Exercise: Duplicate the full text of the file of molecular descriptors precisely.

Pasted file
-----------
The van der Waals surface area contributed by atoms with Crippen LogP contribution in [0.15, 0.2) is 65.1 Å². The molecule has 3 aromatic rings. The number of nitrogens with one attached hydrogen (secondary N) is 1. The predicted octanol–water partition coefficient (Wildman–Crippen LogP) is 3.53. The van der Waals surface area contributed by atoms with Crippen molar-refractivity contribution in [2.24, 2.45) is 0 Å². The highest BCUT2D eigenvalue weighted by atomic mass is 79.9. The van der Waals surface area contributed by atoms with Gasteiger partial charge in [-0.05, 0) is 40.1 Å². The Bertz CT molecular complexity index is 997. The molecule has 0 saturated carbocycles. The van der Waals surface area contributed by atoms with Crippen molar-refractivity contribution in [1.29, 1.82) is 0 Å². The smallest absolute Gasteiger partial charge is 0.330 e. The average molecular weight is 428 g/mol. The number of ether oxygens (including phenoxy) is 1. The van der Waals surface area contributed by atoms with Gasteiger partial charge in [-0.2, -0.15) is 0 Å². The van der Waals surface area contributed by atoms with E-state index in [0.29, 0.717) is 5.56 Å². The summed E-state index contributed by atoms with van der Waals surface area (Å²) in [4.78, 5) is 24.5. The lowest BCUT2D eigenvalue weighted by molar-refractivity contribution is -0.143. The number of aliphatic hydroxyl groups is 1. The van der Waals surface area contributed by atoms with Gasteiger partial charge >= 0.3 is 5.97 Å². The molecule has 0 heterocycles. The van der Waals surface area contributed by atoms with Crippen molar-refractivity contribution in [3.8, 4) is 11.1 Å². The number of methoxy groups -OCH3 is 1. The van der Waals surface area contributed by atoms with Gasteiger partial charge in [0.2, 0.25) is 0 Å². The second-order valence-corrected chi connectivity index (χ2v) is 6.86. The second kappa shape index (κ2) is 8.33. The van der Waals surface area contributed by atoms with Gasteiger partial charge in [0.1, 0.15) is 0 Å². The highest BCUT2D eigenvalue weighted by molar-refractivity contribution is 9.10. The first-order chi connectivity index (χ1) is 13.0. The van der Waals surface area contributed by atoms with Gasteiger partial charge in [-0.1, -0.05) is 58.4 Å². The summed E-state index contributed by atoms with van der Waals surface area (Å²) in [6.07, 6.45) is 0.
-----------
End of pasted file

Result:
The van der Waals surface area contributed by atoms with Crippen LogP contribution in [0.15, 0.2) is 65.1 Å². The molecule has 3 aromatic rings. The number of nitrogens with one attached hydrogen (secondary N) is 1. The predicted octanol–water partition coefficient (Wildman–Crippen LogP) is 3.53. The van der Waals surface area contributed by atoms with Crippen molar-refractivity contribution in [2.24, 2.45) is 0 Å². The highest BCUT2D eigenvalue weighted by atomic mass is 79.9. The van der Waals surface area contributed by atoms with Gasteiger partial charge in [-0.05, 0) is 40.1 Å². The Bertz CT molecular complexity index is 997. The molecule has 0 saturated carbocycles. The van der Waals surface area contributed by atoms with Crippen molar-refractivity contribution in [1.29, 1.82) is 0 Å². The smallest absolute Gasteiger partial charge is 0.330 e. The average molecular weight is 428 g/mol. The number of ether oxygens (including phenoxy) is 1. The van der Waals surface area contributed by atoms with Gasteiger partial charge in [-0.2, -0.15) is 0 Å². The van der Waals surface area contributed by atoms with E-state index in [0.29, 0.717) is 5.56 Å². The summed E-state index contributed by atoms with van der Waals surface area (Å²) in [4.78, 5) is 24.5. The lowest BCUT2D eigenvalue weighted by molar-refractivity contribution is -0.143. The number of aliphatic hydroxyl groups is 1. The van der Waals surface area contributed by atoms with Gasteiger partial charge >= 0.3 is 5.97 Å². The molecule has 0 heterocycles. The van der Waals surface area contributed by atoms with Crippen molar-refractivity contribution in [3.8, 4) is 11.1 Å². The number of methoxy groups -OCH3 is 1. The van der Waals surface area contributed by atoms with Gasteiger partial charge in [0.2, 0.25) is 0 Å². The second-order valence-corrected chi connectivity index (χ2v) is 6.86. The second kappa shape index (κ2) is 8.33. The van der Waals surface area contributed by atoms with Gasteiger partial charge in [0.1, 0.15) is 0 Å². The highest BCUT2D eigenvalue weighted by molar-refractivity contribution is 9.10. The first-order chi connectivity index (χ1) is 13.0. The van der Waals surface area contributed by atoms with Gasteiger partial charge in [-0.1, -0.05) is 58.4 Å². The summed E-state index contributed by atoms with van der Waals surface area (Å²) in [6.07, 6.45) is 0.